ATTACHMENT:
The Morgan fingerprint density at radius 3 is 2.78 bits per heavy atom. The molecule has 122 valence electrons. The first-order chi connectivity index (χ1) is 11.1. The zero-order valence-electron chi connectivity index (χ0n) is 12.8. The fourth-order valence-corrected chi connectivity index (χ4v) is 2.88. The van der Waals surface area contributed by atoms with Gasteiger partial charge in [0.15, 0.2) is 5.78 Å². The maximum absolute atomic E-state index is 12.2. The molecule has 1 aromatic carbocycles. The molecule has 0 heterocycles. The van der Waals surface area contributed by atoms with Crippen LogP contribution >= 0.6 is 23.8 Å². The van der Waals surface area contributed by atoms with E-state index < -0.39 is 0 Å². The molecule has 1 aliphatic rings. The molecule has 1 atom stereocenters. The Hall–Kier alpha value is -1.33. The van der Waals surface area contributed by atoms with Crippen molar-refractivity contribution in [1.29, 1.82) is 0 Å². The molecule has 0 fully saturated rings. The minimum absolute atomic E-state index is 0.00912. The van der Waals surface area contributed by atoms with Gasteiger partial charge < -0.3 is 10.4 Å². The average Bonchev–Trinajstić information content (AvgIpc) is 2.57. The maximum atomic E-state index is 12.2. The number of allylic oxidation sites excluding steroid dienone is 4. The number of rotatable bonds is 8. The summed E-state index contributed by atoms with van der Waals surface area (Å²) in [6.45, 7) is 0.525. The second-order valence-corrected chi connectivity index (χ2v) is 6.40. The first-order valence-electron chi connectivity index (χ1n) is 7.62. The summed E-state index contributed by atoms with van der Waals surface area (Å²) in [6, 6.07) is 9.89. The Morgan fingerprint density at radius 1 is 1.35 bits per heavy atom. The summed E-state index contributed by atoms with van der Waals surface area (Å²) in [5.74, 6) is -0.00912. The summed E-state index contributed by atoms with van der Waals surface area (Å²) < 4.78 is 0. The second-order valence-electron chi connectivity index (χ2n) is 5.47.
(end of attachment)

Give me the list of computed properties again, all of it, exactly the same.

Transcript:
The Morgan fingerprint density at radius 3 is 2.78 bits per heavy atom. The molecule has 122 valence electrons. The first-order chi connectivity index (χ1) is 11.1. The zero-order valence-electron chi connectivity index (χ0n) is 12.8. The fourth-order valence-corrected chi connectivity index (χ4v) is 2.88. The van der Waals surface area contributed by atoms with Gasteiger partial charge in [0.15, 0.2) is 5.78 Å². The maximum absolute atomic E-state index is 12.2. The molecule has 1 aromatic carbocycles. The molecule has 0 heterocycles. The van der Waals surface area contributed by atoms with Crippen LogP contribution >= 0.6 is 23.8 Å². The van der Waals surface area contributed by atoms with E-state index < -0.39 is 0 Å². The molecule has 1 aliphatic rings. The molecule has 1 atom stereocenters. The Hall–Kier alpha value is -1.33. The van der Waals surface area contributed by atoms with Crippen molar-refractivity contribution in [1.29, 1.82) is 0 Å². The molecule has 0 fully saturated rings. The minimum absolute atomic E-state index is 0.00912. The van der Waals surface area contributed by atoms with Gasteiger partial charge < -0.3 is 10.4 Å². The average Bonchev–Trinajstić information content (AvgIpc) is 2.57. The maximum atomic E-state index is 12.2. The number of allylic oxidation sites excluding steroid dienone is 4. The number of rotatable bonds is 8. The summed E-state index contributed by atoms with van der Waals surface area (Å²) in [6.45, 7) is 0.525. The second-order valence-corrected chi connectivity index (χ2v) is 6.40. The first-order valence-electron chi connectivity index (χ1n) is 7.62. The summed E-state index contributed by atoms with van der Waals surface area (Å²) in [6, 6.07) is 9.89. The Morgan fingerprint density at radius 1 is 1.35 bits per heavy atom. The summed E-state index contributed by atoms with van der Waals surface area (Å²) in [5.74, 6) is -0.00912. The summed E-state index contributed by atoms with van der Waals surface area (Å²) < 4.78 is 0. The second-order valence-electron chi connectivity index (χ2n) is 5.47.